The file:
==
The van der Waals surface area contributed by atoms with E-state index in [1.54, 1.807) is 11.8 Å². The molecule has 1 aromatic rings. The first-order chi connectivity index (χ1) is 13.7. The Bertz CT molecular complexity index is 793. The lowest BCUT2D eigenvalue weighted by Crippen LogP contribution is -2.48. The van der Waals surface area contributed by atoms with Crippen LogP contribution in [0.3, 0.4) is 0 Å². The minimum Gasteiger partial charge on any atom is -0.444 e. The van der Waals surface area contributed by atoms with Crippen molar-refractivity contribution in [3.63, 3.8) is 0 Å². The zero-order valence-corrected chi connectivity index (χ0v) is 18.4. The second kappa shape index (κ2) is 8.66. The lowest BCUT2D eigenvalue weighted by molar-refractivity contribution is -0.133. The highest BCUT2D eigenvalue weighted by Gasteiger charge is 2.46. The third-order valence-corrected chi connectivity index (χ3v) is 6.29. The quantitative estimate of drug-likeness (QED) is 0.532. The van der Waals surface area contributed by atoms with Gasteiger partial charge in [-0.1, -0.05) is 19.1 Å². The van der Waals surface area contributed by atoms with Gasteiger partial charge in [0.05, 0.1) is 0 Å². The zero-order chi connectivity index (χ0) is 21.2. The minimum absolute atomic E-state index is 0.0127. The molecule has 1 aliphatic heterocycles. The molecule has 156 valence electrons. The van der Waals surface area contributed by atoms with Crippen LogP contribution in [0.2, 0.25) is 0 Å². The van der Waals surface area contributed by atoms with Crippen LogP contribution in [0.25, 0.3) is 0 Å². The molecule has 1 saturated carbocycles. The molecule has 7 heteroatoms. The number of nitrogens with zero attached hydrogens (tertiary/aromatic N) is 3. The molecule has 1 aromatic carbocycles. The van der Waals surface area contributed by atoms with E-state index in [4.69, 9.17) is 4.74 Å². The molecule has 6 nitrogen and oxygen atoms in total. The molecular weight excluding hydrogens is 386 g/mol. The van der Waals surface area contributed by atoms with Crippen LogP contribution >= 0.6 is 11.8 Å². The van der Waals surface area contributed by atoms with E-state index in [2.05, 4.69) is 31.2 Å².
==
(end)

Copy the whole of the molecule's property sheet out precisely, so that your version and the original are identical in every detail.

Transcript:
The van der Waals surface area contributed by atoms with E-state index in [1.54, 1.807) is 11.8 Å². The molecule has 1 aromatic rings. The first-order chi connectivity index (χ1) is 13.7. The Bertz CT molecular complexity index is 793. The lowest BCUT2D eigenvalue weighted by Crippen LogP contribution is -2.48. The van der Waals surface area contributed by atoms with Crippen LogP contribution in [0.3, 0.4) is 0 Å². The minimum Gasteiger partial charge on any atom is -0.444 e. The van der Waals surface area contributed by atoms with Crippen molar-refractivity contribution in [3.63, 3.8) is 0 Å². The zero-order valence-corrected chi connectivity index (χ0v) is 18.4. The second kappa shape index (κ2) is 8.66. The lowest BCUT2D eigenvalue weighted by molar-refractivity contribution is -0.133. The highest BCUT2D eigenvalue weighted by Gasteiger charge is 2.46. The third-order valence-corrected chi connectivity index (χ3v) is 6.29. The quantitative estimate of drug-likeness (QED) is 0.532. The van der Waals surface area contributed by atoms with Gasteiger partial charge in [-0.1, -0.05) is 19.1 Å². The van der Waals surface area contributed by atoms with Gasteiger partial charge in [0.05, 0.1) is 0 Å². The zero-order chi connectivity index (χ0) is 21.2. The minimum absolute atomic E-state index is 0.0127. The molecule has 1 aliphatic heterocycles. The molecule has 156 valence electrons. The van der Waals surface area contributed by atoms with Crippen LogP contribution in [0.2, 0.25) is 0 Å². The van der Waals surface area contributed by atoms with Crippen LogP contribution in [0.25, 0.3) is 0 Å². The molecule has 1 saturated carbocycles. The molecule has 7 heteroatoms. The number of nitrogens with zero attached hydrogens (tertiary/aromatic N) is 3. The molecule has 1 aromatic carbocycles. The van der Waals surface area contributed by atoms with E-state index in [4.69, 9.17) is 4.74 Å². The molecule has 6 nitrogen and oxygen atoms in total. The molecular weight excluding hydrogens is 386 g/mol. The van der Waals surface area contributed by atoms with Crippen LogP contribution >= 0.6 is 11.8 Å². The van der Waals surface area contributed by atoms with E-state index in [2.05, 4.69) is 31.2 Å².